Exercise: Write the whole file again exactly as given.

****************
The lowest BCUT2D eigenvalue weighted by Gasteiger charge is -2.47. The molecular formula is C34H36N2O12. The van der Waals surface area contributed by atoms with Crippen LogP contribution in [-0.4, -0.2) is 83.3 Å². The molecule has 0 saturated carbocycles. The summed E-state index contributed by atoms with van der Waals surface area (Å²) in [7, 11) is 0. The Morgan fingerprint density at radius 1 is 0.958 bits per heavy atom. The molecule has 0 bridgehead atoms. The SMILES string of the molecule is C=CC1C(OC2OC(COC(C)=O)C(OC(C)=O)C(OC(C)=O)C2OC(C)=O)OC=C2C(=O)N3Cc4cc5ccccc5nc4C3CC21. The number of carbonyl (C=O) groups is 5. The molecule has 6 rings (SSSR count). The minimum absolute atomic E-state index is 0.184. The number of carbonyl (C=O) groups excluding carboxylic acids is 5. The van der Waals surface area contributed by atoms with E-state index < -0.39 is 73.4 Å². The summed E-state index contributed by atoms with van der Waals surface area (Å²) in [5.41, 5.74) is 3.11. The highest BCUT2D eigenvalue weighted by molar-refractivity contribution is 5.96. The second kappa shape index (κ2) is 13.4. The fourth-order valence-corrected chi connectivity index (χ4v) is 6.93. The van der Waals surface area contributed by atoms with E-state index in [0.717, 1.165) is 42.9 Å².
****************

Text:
The lowest BCUT2D eigenvalue weighted by Gasteiger charge is -2.47. The molecular formula is C34H36N2O12. The van der Waals surface area contributed by atoms with Crippen LogP contribution in [-0.4, -0.2) is 83.3 Å². The molecule has 0 saturated carbocycles. The summed E-state index contributed by atoms with van der Waals surface area (Å²) in [7, 11) is 0. The Morgan fingerprint density at radius 1 is 0.958 bits per heavy atom. The molecule has 0 bridgehead atoms. The SMILES string of the molecule is C=CC1C(OC2OC(COC(C)=O)C(OC(C)=O)C(OC(C)=O)C2OC(C)=O)OC=C2C(=O)N3Cc4cc5ccccc5nc4C3CC21. The number of carbonyl (C=O) groups is 5. The molecule has 6 rings (SSSR count). The minimum absolute atomic E-state index is 0.184. The number of carbonyl (C=O) groups excluding carboxylic acids is 5. The van der Waals surface area contributed by atoms with E-state index < -0.39 is 73.4 Å². The summed E-state index contributed by atoms with van der Waals surface area (Å²) in [5.41, 5.74) is 3.11. The highest BCUT2D eigenvalue weighted by molar-refractivity contribution is 5.96. The second kappa shape index (κ2) is 13.4. The fourth-order valence-corrected chi connectivity index (χ4v) is 6.93. The van der Waals surface area contributed by atoms with E-state index in [0.717, 1.165) is 42.9 Å².